- Arc-sprayed aluminum coatings without buffering subcoating and with subcoating of nickel alumina have a mean hardness of 36.4 HV0.1 and 42.4 HV0.1, respectively. The mean hardness of the buffered nickel alumina coating was 364 HV1.6. The impact load resistance analysis of aluminum coatings arc-sprayed on Armox 500 T grade steel did not reveal delamination or cracks in the coatings for both of analyzed coatings type.
Marcin Adamiak and Artur Czupryński conceived and designed the experiments; Artur Czupryński, Zbigniew Monica performed the experiments; Małgorzata Olender, Aleksander Gwiazda, Adam Kopyść analyzed the data; Adam Kopyść, Marcin Adamiak, Artur Czupryński wrote the paper.
Conflicts of Interest
The authors declare no conflict of interest.
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Figure 1. Spraying process: (a) scheme of wire arc spraying apparatus: 1—compressed air; 2—wire electric contact; 3—sprayed layer; 4—base metal; 5—electric arc; 6—wire feeder; 7—compressed air; 8—welding wire; (b) photo of manual arc spray trial run.
Figure 2. Erosion resistance test rig according to ASTM G 76-2: (a) a schematic view, (b) the interior view of the erosion measuring chamber.
Figure 3. Stand for impact resistance tests on impact coatings reserved by Patent PL 200880.
Figure 4. Images of the 01T grade wire arc-coated aluminum: (a–c) without buffering subcoating; (d–f) with wire-coated subcoating with 75B BondArc grade, Ni/Al alloy.
Figure 5. Images of the surface structure of wire 01T grade arc-sprayed aluminum: (a) without buffering subcoating; (b) buffered subcoating with 75B BondArc grade wire.
Figure 6. Surface roughness changes for Armox 500 T steel, 01T grade wire arc-sprayed aluminum without buffering subcoating, and buffered subcoating with 75B BondArc grade wire.
Figure 7. Results of erosion resistance tests for investigated materials and different erodent impact angles.
Figure 8. View of aluminum arc-sprayed coatings on Armox 500 T steel after impact resistance tests (impact energy 200 J).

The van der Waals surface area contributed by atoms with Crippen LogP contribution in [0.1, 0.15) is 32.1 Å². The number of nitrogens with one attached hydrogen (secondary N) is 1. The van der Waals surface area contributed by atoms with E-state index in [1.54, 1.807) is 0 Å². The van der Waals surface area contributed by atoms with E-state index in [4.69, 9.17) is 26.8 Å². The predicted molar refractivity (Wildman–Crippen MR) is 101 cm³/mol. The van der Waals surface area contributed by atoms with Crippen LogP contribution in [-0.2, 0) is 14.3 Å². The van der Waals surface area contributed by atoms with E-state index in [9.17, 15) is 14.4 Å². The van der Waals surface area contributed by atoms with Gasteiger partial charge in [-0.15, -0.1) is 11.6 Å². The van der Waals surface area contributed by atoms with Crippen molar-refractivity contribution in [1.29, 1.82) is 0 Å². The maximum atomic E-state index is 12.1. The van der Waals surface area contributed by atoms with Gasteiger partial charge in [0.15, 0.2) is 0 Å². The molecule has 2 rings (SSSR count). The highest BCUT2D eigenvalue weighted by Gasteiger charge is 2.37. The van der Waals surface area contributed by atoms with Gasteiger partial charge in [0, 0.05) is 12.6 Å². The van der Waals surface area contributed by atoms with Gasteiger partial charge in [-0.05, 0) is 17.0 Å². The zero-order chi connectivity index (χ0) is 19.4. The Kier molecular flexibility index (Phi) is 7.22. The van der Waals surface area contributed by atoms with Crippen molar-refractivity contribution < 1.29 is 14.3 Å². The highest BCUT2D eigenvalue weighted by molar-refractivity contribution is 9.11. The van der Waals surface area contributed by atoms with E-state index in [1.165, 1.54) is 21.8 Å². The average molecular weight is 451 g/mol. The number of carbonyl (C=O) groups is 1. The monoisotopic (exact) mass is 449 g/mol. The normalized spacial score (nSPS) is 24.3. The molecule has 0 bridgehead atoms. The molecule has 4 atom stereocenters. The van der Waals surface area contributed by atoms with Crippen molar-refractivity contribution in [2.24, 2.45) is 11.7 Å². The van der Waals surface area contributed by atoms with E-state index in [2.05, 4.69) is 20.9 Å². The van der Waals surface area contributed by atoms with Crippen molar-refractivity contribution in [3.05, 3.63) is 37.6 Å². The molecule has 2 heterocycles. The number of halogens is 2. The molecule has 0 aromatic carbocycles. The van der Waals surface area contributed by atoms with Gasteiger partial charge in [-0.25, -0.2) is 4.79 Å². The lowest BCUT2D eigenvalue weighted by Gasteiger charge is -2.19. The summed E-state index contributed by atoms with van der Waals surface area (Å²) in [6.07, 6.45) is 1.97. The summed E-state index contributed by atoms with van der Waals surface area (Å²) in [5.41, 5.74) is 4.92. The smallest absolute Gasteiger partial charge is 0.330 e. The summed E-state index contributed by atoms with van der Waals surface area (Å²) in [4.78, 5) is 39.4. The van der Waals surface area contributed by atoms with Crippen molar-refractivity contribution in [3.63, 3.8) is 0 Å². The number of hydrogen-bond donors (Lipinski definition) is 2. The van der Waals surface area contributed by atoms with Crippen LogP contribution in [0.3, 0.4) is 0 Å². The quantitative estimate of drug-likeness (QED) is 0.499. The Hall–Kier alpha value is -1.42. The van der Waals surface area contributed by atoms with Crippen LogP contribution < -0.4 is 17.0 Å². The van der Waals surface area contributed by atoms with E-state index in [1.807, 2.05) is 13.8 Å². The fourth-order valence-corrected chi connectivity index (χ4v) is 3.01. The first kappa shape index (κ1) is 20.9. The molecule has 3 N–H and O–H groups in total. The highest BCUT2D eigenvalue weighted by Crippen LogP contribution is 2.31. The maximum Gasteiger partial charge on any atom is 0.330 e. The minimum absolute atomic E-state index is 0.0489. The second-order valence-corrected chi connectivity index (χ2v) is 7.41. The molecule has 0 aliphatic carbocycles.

Table 1. Chemical composition of Armox 500 T armor-grade alloy.
|Armox 500 T||≤0.32||≤0.1 ± 0.4||≤1.2||≤0.015||≤0.01||≤1.0||≤1.8||≤0.7||≤0.005|
Note: Armox 500 T plate thickness—8.0 mm.
Table 2. Arc spraying parameters for buffered subcoating NiAl 95/5 and aluminum outer coating applied to Armox 500 T.
|Arc Spraying Parameters||Values|
|Nozzle distance from material, mm||150–200|
|Arc Voltage, V||34|
|Spray gas pressure, bar||4.2|
Note: NiAl buffered sub coating (75B BondArc) and aluminum outer coating (01T) were both applied with identical parameters.
Table 3. Summary of results obtained during the erosion test.
|Erodent Impact Angle (°)||Sample No./Time (min)||Mass Loss (mg)||Volume Loss (mm3)||Erosion Rate (mg/min)||Resistance to Erosion as per ASTM G76 (0.001 mm3/g)|
Notes: erosion rate (mg/min) = mass loss of sample (mg):exposure time (min); Erosive wear resistance (0.001 mm3/g) = volume loss of the sample (mm3):total mass of the erodent used in the test (g); Density of aluminum spray coating 2.72 (g/cm3), mass of erodent used 10.125 (g), test time 5 (min).
Table 4. PE1 and PE2 samples after erosion test, comparison of erodent effect on the sample surfaces for each of the angles studied.
|Erodent Impact Angle (°)||Sample PE1||Sample PE2|
Table 5. Results of hardness measurements measured on cross-section of arc-coated aluminum coatings on Armox 500 T alloy steel.
|Sprayed Coating Hardness|
|Measurement number||Sample PE1||Sample PE2|
|Aluminum coating (HV0.1)|
|Average aluminum coating hardness||36.4||42.4|
|-||-||Buffered NiAl subcoating (HV1)|
|Average subcoating hardness||-||364|
|Average hardness of six measurements of Armox 500 T||534||518|
Table 6. Summary of results obtained during the static tensile test of arc sprayed coatings.
|Sample||Sample No.||Max Tensile Force (kN)||Surface Area (mm2)||Sprayed Coating Adhesion (N/mm2)||Average Coating Adhesion (N/mm2)|